SINGAPORE - In the face of an evolving cyber threat landscape, creating a safe and secure global cyberspace is a team effort from various stakeholders such as governments, industry players and academia.
Speaking at the Singapore International Cyber Week (SICW) Summit on Tuesday, Minister for Communications and Information Josephine Teo said: “Ultimately, we are all better served by having a strong global cyber-security architecture that gives our people and businesses the confidence and trust to engage with the digital domain.”
She said a multi-stakeholder approach, which involves keeping channels of communication open, as well as building shared expectations and norms of behaviour, will help to minimise the spillover of geopolitical tensions into the digital domain.
Sharing the same view was United States Secretary of Homeland Security Alejandro Mayorkas, who noted: “The US believes that we must work hand in glove with international and municipal governments, non-profit organisations, academia, and the private sector to address the ever-changing cyber threats we face.
“These are shared challenges that demand a unified response.”
The summit at the Sands Expo and Convention Centre is part of this year’s SICW, which is in its seventh annual run.
Noting that the Russia-Ukraine conflict has sharpened divisions among countries, Mrs Teo said international consensus has become harder to achieve even as it is needed to make progress in important issues such as cyber security.
“We continue to face an uphill battle to secure widely used technologies against malicious cyber actors,” she added.
“These ‘bad hats’ are constantly innovating to develop new tools, techniques, and procedures to target both newly uncovered vulnerabilities and old vulnerabilities that remain unpatched or poorly patched.”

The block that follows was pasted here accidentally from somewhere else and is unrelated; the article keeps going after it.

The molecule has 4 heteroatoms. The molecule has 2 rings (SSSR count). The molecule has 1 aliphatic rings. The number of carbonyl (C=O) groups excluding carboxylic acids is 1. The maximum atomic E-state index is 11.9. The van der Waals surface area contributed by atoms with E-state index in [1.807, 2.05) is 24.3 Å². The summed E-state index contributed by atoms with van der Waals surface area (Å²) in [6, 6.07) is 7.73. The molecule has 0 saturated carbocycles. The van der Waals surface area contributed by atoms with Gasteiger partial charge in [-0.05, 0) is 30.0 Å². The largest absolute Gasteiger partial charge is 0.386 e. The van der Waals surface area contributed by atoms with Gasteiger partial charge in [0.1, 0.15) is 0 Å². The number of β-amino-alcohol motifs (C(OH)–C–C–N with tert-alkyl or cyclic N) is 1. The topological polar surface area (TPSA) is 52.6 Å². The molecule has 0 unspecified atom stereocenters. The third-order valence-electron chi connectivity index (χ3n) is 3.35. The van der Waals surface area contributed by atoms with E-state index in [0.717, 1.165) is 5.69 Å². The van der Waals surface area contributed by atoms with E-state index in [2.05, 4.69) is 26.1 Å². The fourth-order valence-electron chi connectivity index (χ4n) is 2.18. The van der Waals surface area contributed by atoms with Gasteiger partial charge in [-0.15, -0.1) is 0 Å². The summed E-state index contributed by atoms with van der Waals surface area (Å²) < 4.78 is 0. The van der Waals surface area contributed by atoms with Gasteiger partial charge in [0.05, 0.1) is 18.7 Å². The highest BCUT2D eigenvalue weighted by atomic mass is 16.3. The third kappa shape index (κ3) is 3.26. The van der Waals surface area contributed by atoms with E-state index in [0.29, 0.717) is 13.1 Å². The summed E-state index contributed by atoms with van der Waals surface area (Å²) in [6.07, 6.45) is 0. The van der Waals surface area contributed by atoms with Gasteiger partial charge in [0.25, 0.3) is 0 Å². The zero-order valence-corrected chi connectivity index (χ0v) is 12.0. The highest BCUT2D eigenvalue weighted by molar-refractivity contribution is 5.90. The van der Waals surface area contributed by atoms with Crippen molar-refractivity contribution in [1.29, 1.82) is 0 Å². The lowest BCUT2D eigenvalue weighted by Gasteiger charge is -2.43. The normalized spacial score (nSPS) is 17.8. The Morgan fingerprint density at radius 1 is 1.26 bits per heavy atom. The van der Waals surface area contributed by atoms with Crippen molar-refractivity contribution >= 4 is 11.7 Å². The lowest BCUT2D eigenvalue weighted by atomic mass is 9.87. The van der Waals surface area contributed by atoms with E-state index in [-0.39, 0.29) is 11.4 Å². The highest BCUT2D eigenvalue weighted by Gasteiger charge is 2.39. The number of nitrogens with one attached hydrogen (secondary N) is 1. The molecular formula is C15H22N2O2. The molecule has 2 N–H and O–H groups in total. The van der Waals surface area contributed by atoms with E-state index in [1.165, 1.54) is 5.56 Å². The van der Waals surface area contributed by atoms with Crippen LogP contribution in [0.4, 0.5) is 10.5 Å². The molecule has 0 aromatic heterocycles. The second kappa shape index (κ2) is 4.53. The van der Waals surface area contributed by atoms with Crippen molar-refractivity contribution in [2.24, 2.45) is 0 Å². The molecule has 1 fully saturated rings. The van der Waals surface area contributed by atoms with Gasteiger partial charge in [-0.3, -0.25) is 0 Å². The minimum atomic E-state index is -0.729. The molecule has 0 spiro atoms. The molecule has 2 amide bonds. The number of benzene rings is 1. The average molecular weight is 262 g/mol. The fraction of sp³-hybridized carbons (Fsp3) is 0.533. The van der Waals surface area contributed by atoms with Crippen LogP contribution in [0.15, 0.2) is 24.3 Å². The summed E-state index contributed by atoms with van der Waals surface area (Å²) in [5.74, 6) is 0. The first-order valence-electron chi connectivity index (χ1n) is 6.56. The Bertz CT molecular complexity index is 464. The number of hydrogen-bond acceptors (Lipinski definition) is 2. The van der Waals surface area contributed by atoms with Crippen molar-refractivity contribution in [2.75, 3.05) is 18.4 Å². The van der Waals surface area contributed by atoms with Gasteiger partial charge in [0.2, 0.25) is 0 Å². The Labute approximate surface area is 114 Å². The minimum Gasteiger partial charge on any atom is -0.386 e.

Mrs Teo said a strong global cyber-security architecture is needed to address the challenges of rising geopolitical tensions and an evolving cyber threat landscape.
“This means all of us doing our part to help our cyberspace remain open, stable, and interoperable,” she added.
Mr Mayorkas also noted that hackers continue to grow in sophistication and scope in their attacks.
He said the current state of technology has allowed people to communicate and share ideas across the world, as well as enabled countries to grow their economies and strengthen their national security.
“But our interconnectedness and technology that enables the cyber ecosystem also exposes us to a dynamic and evolving threat environment,” he said, adding that such cyber threats are not contained by country borders.
Mr Mayorkas also said the world is at a “cyber crossroads”, where some countries are choosing to work together to combat cyber threats while others are risking their cyber security for unsecure technology.
He said countries which accept China’s offer to improve their telecommunications networks risk having data on their systems, organisations and citizens obtained by the Asian nation.
“Cheap telecommunications technology is not worth the price of your citizens’ privacy, your national security or your sovereignty,” he said.
Besides China, Mr Mayorkas identified Russia, Iran and North Korea as hostile nations which threaten the economic and national security threats of other countries with their cyber operations.
“People should live their lives free of fear,” he said, adding that such fear can be for their physical safety or having their information exploited, among other things.
“Critical to these things is ensuring the cyber space remains free and secure.”
Tuesday’s event also saw Mr Mayorkas fielding questions from The Straits Times’ associate editor Ravi Velloor in a discussion.
When asked whether the next major war might be waged in cyberspace, Mr Mayorkas said it is clear from the Ukraine war that the digital domain has become an element of the battlefield.